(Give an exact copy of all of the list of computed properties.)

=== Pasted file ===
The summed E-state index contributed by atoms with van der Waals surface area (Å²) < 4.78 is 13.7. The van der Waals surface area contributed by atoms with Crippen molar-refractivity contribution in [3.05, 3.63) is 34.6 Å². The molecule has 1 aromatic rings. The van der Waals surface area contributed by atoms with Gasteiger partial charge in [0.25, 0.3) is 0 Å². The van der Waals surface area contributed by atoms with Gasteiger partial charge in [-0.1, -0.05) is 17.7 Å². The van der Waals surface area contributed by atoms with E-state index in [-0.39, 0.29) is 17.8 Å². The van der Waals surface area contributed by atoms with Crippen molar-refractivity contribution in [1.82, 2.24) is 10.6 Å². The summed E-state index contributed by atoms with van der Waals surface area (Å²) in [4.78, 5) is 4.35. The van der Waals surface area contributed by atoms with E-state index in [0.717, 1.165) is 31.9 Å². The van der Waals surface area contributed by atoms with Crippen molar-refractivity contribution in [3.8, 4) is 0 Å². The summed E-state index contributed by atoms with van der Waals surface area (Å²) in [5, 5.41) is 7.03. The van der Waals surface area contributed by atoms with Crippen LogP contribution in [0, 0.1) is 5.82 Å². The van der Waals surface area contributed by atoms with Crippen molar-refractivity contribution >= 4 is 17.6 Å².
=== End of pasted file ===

The summed E-state index contributed by atoms with van der Waals surface area (Å²) < 4.78 is 13.7. The van der Waals surface area contributed by atoms with Crippen molar-refractivity contribution in [3.05, 3.63) is 34.6 Å². The molecule has 1 aromatic rings. The van der Waals surface area contributed by atoms with Gasteiger partial charge in [0.25, 0.3) is 0 Å². The van der Waals surface area contributed by atoms with Gasteiger partial charge in [-0.1, -0.05) is 17.7 Å². The van der Waals surface area contributed by atoms with E-state index in [-0.39, 0.29) is 17.8 Å². The van der Waals surface area contributed by atoms with Crippen molar-refractivity contribution in [1.82, 2.24) is 10.6 Å². The summed E-state index contributed by atoms with van der Waals surface area (Å²) in [4.78, 5) is 4.35. The van der Waals surface area contributed by atoms with E-state index in [0.717, 1.165) is 31.9 Å². The van der Waals surface area contributed by atoms with Crippen molar-refractivity contribution in [3.8, 4) is 0 Å². The summed E-state index contributed by atoms with van der Waals surface area (Å²) in [5, 5.41) is 7.03. The van der Waals surface area contributed by atoms with Crippen LogP contribution in [0, 0.1) is 5.82 Å². The van der Waals surface area contributed by atoms with Crippen molar-refractivity contribution >= 4 is 17.6 Å².